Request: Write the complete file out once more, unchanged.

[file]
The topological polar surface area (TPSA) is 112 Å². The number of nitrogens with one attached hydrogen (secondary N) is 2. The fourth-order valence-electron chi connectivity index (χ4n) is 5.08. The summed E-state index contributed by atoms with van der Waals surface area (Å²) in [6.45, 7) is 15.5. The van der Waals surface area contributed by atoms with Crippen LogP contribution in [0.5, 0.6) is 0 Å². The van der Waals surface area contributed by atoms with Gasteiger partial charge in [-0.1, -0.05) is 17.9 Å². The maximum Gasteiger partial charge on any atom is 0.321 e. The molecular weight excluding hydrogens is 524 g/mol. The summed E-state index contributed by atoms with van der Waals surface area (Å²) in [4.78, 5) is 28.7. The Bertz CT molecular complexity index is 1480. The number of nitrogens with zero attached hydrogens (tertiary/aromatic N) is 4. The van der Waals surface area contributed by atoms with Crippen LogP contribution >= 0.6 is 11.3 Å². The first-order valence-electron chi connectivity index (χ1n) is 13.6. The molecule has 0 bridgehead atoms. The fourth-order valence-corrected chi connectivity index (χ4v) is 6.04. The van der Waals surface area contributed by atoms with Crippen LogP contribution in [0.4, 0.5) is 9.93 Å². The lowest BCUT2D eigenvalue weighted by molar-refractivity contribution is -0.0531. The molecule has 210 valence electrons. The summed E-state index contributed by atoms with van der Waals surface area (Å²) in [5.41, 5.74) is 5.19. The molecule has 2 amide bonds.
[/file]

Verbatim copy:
The topological polar surface area (TPSA) is 112 Å². The number of nitrogens with one attached hydrogen (secondary N) is 2. The fourth-order valence-electron chi connectivity index (χ4n) is 5.08. The summed E-state index contributed by atoms with van der Waals surface area (Å²) in [6.45, 7) is 15.5. The van der Waals surface area contributed by atoms with Crippen LogP contribution in [0.5, 0.6) is 0 Å². The van der Waals surface area contributed by atoms with Gasteiger partial charge in [-0.1, -0.05) is 17.9 Å². The maximum Gasteiger partial charge on any atom is 0.321 e. The molecular weight excluding hydrogens is 524 g/mol. The summed E-state index contributed by atoms with van der Waals surface area (Å²) in [4.78, 5) is 28.7. The Bertz CT molecular complexity index is 1480. The number of nitrogens with zero attached hydrogens (tertiary/aromatic N) is 4. The van der Waals surface area contributed by atoms with Crippen LogP contribution >= 0.6 is 11.3 Å². The first-order valence-electron chi connectivity index (χ1n) is 13.6. The molecule has 0 bridgehead atoms. The fourth-order valence-corrected chi connectivity index (χ4v) is 6.04. The van der Waals surface area contributed by atoms with Crippen LogP contribution in [0.4, 0.5) is 9.93 Å². The lowest BCUT2D eigenvalue weighted by molar-refractivity contribution is -0.0531. The molecule has 210 valence electrons. The summed E-state index contributed by atoms with van der Waals surface area (Å²) in [5.41, 5.74) is 5.19. The molecule has 2 amide bonds.